The CIAC Instagram account is live! It is being run by Kelley Voss. The plan is to share interesting images and videos from the world of cephalopod research — live animals, specimens, microscope images, illustrations, etc. You can see the latest posts in the widget to the lower right in the website sidebar – hover your cursor over the images to see their descriptions or click to visit the page. Please contact Kelley directly (firstname.lastname@example.org), or through the Instagram platform, if you’d like your work to be featured, and please follow and share our account!
Thanks to everybody for submitting abstracts for the Heraklion meeting. There was the usual deluge in the last 24 hours before the deadline! The scientific committee has begun the process of reading abstracts and will attempt to contact everyone about abstract acceptance by 15th February.
There is also work going on behind the scenes organising hotels as per your preferences and the organising committee will confirm all this with participants in due course.
A joint meeting between members of the EU COST Action FA1301 ‘CephsInAction’ and the wider CIAC community will take place at the Heraklion Aquarium Crete, March 28th-31st 2017.
The CephsInAction team have kindly offered to take care of registration and abstract submission through their website at cephsinaction.org. You’ll need to register as a user on their site and then just follow the instructions.
The important deadlines are:
Abstract Submission: 31st January 2017
Regular Registration: 15th February (€ 280 / € 160 student)
Late Registration: 10th March (€ 350 / € 200 student)
Note: onsite registration (€ 400 / € 250 student) will be possible during the week of the conference for those who make a last minute decision to attend!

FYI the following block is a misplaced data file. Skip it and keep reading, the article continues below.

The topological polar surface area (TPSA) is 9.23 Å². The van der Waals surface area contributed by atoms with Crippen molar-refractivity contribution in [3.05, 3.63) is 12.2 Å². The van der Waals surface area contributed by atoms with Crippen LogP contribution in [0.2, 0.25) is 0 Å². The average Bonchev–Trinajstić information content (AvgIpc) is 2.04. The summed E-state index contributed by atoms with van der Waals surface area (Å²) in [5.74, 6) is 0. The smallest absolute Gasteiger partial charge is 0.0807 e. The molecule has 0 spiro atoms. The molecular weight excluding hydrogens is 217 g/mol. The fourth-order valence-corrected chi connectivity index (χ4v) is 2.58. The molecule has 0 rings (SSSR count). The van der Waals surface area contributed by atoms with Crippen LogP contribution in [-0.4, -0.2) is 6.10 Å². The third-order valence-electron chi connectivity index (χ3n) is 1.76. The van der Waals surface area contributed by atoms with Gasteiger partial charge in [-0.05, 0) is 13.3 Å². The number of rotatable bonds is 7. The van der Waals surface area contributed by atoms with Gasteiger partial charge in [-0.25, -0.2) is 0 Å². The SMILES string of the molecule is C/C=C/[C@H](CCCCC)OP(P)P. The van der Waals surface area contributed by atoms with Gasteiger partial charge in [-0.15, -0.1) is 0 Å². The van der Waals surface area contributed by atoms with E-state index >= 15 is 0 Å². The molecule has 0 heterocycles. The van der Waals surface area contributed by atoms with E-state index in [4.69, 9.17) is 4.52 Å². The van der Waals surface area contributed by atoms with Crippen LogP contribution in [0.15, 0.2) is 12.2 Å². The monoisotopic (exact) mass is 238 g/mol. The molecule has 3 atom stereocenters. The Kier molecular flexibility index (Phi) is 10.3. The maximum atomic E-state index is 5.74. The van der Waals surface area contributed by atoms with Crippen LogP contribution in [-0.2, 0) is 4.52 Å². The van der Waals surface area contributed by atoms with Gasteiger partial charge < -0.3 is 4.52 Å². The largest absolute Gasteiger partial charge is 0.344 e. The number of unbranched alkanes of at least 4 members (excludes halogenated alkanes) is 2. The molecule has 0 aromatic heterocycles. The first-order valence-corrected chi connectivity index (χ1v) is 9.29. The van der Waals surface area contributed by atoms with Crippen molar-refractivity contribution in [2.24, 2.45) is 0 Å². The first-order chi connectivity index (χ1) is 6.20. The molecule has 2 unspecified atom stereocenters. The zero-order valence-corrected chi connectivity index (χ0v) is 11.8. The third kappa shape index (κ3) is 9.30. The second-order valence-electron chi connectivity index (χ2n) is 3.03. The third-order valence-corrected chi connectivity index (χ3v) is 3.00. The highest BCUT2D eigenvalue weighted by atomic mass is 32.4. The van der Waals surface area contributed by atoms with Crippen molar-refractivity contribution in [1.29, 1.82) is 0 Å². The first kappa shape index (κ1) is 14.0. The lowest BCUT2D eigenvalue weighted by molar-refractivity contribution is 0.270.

The suggested themes for abstracts are:
– Evolution, Radiation and Adaptation (this may also include contributions from palaeontology/paleobiology)
– Physiology and Adaptation
– Genome, Transcriptome and Functional Genomics
– Reproductive Biology
– Neuroscience: from cells to organisms
– Cognition and Behaviour
– Animal welfare: from the bench to the production and fishery
– Fisheries – Conservation of cephalopods as resource for biosphere and human beings
– Policies and Strategies: impact of regulations and policies on cephalopod research and resources
– Current and future challenges for cephalopod science
– Other Contributions
Madoka Sasaki was a brilliant Japanese cephalopod taxonomist who described numerous new species. Today’s workshop gave researchers from across the world the opportunity to examine important type specimens from Sasaki’s collections.
This was also a chance for young researchers new to taxonomy to get some guidance from other members of the research community. Talks by Ian Glendall, CC Lu, Mandy Reid, Giambattista Bello, Jaruwat Nabhitabhata and Kat Bolstad explored a range of topics and taxa.
Cephalopod biologists from across the world are streaming to Hakodate, a city on the northern island of Hokkaido in Japan, this month for the triennial meeting of the Cephalopod International Advisory Council.